It was exactly 20 years ago this summer that I inadvertently made a life-changing decision. Like most choices of that sort, when you’re young and blissfully unaware of the long-term repercussions of you choices, I had no idea it would lead anywhere in particular.
I arrived in Washington, D.C., for a summer reporting internship with U.S. News & World Report, back when a weekly news magazine was an actual thing you received in your mailbox and read devoutly. I moved into a Foggy Bottom house with six other unpaid collegiate super stars with positions ranging from Clinton-Gore Re-elect (yup—I’m that old. Do the math…) to the D.C. district attorney’s office. And then there was me, who was absolutely positive I was destined to become the nation’s next ace political reporter.
In two weeks in D.C., I learned two things. First, how to walk to my office without getting lost. Second, that I was not made for politics. These are the reasons why one should always intern, kids—it’s just as valuable to understand what you don’t want to do as much as figuring out what you think you might want to spend you life pursuing.
As it happened, the Atlanta Summer Games were going on, too, and they needed help with the Olympics double issue. I was charged with researching the “unsung sports” of the Games—the off-beat, little-known events that nobody hears about except for a quick mention (and sometimes mockery) once every four years. This was before we had Google. I had to go to the library. And call people. ON THE PHONE. (Side note: I didn’t intend to make myself sound like I’m 100 years old in this post, but here we are.)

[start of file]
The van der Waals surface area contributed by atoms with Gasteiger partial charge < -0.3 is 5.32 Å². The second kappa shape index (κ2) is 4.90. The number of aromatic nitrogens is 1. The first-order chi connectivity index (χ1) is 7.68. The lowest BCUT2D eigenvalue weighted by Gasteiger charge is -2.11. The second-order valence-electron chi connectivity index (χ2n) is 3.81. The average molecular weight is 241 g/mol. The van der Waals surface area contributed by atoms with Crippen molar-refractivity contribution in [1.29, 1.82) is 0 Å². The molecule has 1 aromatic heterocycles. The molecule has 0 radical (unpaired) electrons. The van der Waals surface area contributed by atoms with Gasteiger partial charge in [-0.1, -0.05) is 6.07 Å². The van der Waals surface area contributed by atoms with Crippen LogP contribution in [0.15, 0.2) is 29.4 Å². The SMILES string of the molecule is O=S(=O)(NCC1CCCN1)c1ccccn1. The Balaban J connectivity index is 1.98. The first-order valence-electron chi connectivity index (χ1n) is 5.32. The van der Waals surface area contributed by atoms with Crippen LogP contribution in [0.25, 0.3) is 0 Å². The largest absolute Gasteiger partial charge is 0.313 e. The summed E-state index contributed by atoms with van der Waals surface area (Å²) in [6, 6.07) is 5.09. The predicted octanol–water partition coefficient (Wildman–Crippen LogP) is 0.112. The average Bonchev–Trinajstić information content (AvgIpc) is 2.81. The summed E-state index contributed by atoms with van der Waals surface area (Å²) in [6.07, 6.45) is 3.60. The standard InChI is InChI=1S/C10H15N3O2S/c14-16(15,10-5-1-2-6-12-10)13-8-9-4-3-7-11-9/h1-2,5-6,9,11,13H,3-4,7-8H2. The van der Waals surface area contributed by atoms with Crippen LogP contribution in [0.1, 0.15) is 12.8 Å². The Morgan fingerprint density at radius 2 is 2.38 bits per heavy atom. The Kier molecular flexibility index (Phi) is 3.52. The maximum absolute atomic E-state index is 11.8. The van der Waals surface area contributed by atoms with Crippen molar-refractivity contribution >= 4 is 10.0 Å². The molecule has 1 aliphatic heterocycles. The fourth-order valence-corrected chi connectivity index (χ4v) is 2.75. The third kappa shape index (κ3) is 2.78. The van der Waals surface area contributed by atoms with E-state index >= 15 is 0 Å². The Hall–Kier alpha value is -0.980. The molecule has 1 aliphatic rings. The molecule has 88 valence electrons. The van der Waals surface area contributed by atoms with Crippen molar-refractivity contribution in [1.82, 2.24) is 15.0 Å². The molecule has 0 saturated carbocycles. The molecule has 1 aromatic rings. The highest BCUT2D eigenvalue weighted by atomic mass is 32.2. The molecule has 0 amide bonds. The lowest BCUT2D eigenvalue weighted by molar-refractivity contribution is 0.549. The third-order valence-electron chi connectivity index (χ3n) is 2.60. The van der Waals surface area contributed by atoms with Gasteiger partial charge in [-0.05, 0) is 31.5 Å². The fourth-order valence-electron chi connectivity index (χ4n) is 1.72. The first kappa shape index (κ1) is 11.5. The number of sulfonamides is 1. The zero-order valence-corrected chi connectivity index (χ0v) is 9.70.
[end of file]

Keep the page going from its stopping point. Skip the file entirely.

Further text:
So I put my heart into doing whatever the associate editors wanted me to do. It was a group of guys who probably were not much older than me at the time, but because they had college degrees and proper full-time jobs, they somehow seemed more adult. After many late nights (and company-paid dinners, which are not to be undervalued when you spend three months doing a job for free), we closed the issue just in time to take our proper July Fourth holiday.
Like all good interns, we threw a party in our backyard with multiple kegs and no food, which ended in dozens not-sober 20somethings going to the midnight premiere of the movie Independence Day. By coincidence, guess who ended up in the row in back of me in that theater? A few not-sober U.S. News editors, who had truly done the hard part in putting that Olympics issue to bed. They started heckling me, whispering something about “an Erin Strout byline.”
Sure enough, when the magazine came off the press a day later, they had given me my first byline in a national publication. It was a complete surprise and a thrill. It stirred something inside, of course, though I ultimately took a long and twisted path to end up where I am.
Where am I, exactly? Currently, I’m sitting in the Houston airport about to board a plane bound for Rio de Janeiro to cover my first Olympics for Runner’s World. I think back 20 years ago and become acutely aware that had I not experienced that summer in D.C., I could well be on a plane bound for the next Donald Trump rally.
The Olympics may not be live up to the fantasy, I realize. A lot has changed—or at least been realized—since the days I wanted to be Mary Lou Retton. The Games claim to “contribute to a peaceful world” and the organization throws around ideals like the “spirit of friendship, solidarity, and fair play.” But there’s plenty of evidence to the contrary—doping, corruption at the highest levels, and Rio’s poorest population left devastatingly behind in the “movement,” just for starters. My Olympic spirit is alive, but tempered by the realities, too.
I hope to have the time (and energy) to document my own experiences here along the way. Follow along here and read our daily track and field coverage at Runnersworld.com. It all promises to be a big adventure.
With that, as they say, let the Games begin.